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Ways to compare and find differences for SQL Server tables and data

By:   |   Last Updated: 2012-10-22   |   Comments (21)   |   Related Tips: 1 | 2 | 3 | 4 | More > Comparison Data and Objects


Sometimes we need to compare tables and/or data to know what was changed. This tip shows you different ways to compare data, datatypes and tables.


I will show you different methods to identify changes. Let's say that we have two similar tables in different databases and we want to know what is different:

create database dbtest01
USE dbtest01
CREATE TABLE [dbo].[article](
 [id] [nchar](10) NOT NULL,
 [type] [nchar](10) NULL,
 [cost] [nchar](10) NULL,
 [id] ASC
insert into [dbo].[article] values
create database dbtest02
USE dbtest02
CREATE TABLE [dbo].[article](
 [id] [nchar](10) NOT NULL,
 [type] [nchar](10) NULL,
 [cost] [nchar](10) NULL,
 [id] ASC
insert into [dbo].[article] values

The T-SQL code generates 2 tables in different databases. The table names are the same, but the table in database dbtest02 contains an extra row:

The tables

Let's look at ways we can compare these tables using different methods.

Compare Tables Using a LEFT JOIN

With the left join we can compare values of specific columns that are not common between two tables.

For example:

select * 
from dbtest02.dbo.article d2
left join dbtest01.dbo.article d1 on d2.id=d1.id

The left join shows all rows from the left table "dbtest02.dbo.article", even if there are no matches in the "dbtest01.dbo.article":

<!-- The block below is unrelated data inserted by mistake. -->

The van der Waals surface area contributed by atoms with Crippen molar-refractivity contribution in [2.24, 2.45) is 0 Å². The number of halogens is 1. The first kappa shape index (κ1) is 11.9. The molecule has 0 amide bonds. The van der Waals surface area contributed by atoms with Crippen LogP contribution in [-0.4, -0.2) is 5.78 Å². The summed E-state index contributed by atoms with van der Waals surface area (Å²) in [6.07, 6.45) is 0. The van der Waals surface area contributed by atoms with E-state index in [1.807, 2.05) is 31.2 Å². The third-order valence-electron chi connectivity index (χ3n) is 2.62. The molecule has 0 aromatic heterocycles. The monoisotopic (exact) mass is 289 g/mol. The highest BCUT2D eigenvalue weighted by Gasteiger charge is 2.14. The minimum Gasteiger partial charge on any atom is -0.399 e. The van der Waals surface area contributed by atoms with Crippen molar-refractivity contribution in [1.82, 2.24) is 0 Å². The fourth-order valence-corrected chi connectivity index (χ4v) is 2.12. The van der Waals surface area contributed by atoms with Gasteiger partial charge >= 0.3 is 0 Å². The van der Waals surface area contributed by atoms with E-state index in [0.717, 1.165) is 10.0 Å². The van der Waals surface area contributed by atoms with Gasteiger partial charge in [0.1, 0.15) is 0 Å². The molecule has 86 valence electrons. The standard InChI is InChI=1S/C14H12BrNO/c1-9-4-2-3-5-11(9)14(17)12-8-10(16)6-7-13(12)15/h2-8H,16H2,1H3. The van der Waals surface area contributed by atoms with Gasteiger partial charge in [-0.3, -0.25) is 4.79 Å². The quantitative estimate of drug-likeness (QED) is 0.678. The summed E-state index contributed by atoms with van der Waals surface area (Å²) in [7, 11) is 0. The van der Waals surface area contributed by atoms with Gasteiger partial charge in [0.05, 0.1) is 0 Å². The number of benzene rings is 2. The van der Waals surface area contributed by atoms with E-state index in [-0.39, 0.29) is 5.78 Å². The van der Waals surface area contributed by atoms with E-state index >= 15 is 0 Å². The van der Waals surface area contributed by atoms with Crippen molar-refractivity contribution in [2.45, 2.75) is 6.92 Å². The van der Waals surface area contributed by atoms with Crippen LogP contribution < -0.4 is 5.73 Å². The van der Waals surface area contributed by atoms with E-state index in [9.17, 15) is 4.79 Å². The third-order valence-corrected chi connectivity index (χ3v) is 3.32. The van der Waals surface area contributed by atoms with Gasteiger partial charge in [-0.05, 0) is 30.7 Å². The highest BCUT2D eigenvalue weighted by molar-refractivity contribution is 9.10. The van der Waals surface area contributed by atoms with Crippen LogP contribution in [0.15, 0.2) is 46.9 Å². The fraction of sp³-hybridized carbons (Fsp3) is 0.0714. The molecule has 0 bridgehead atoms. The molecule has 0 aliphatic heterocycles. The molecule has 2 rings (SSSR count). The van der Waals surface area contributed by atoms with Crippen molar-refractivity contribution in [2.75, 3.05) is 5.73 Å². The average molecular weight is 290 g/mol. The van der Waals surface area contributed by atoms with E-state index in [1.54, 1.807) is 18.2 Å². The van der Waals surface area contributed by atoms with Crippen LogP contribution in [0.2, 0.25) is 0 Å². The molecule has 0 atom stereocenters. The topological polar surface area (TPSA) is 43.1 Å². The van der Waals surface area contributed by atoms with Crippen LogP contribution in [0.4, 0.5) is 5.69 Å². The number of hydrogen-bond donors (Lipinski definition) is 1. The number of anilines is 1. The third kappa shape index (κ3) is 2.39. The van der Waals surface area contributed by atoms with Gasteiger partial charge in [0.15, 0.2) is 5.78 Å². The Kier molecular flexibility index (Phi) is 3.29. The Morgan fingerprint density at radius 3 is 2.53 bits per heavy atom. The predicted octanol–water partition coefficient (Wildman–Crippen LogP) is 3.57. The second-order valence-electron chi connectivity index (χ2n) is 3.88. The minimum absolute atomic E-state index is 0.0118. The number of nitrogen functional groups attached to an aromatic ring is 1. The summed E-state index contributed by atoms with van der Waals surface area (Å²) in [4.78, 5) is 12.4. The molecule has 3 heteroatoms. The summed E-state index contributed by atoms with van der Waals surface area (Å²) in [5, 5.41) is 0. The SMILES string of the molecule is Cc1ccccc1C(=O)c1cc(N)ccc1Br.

Left join

In this example, we are comparing 2 tables and the values of NULL are displayed if there are no matching rows. This method works to verify new rows, but if we update other columns, the left join does not help. Is there another method to compare tables?  Let's use the Except clause to see what we can find.

Compare Tables Using the EXCEPT Clause

The Except method shows the difference between two tables (the Oracle guys use minus instead of except and the syntax and use is the same). It is used to compare the differences between two tables. For example, let's see the differences between the two tables:

Now let's run a query using except:

select * from dbtest02.dbo.article
select * from dbtest01.dbo.article

The except returns the difference between the tables from dbtest02 and dbtest01:


If we flip the tables around in the query we won't see any records, because the table in database dbtest02 has all of the records plus one extra.

This method is better than the first one, because if we change values for other columns like the type and cost, the except will notice the difference. Here is an example if we update id "001" in database dbtest01 and change the cost from "40" to "1".  If we update the records and then run the query again we will see these differentness now:

except clause differences

Unfortunately it does not create a script to synchronize the tables. Is there a way to compare tables and synchronize results?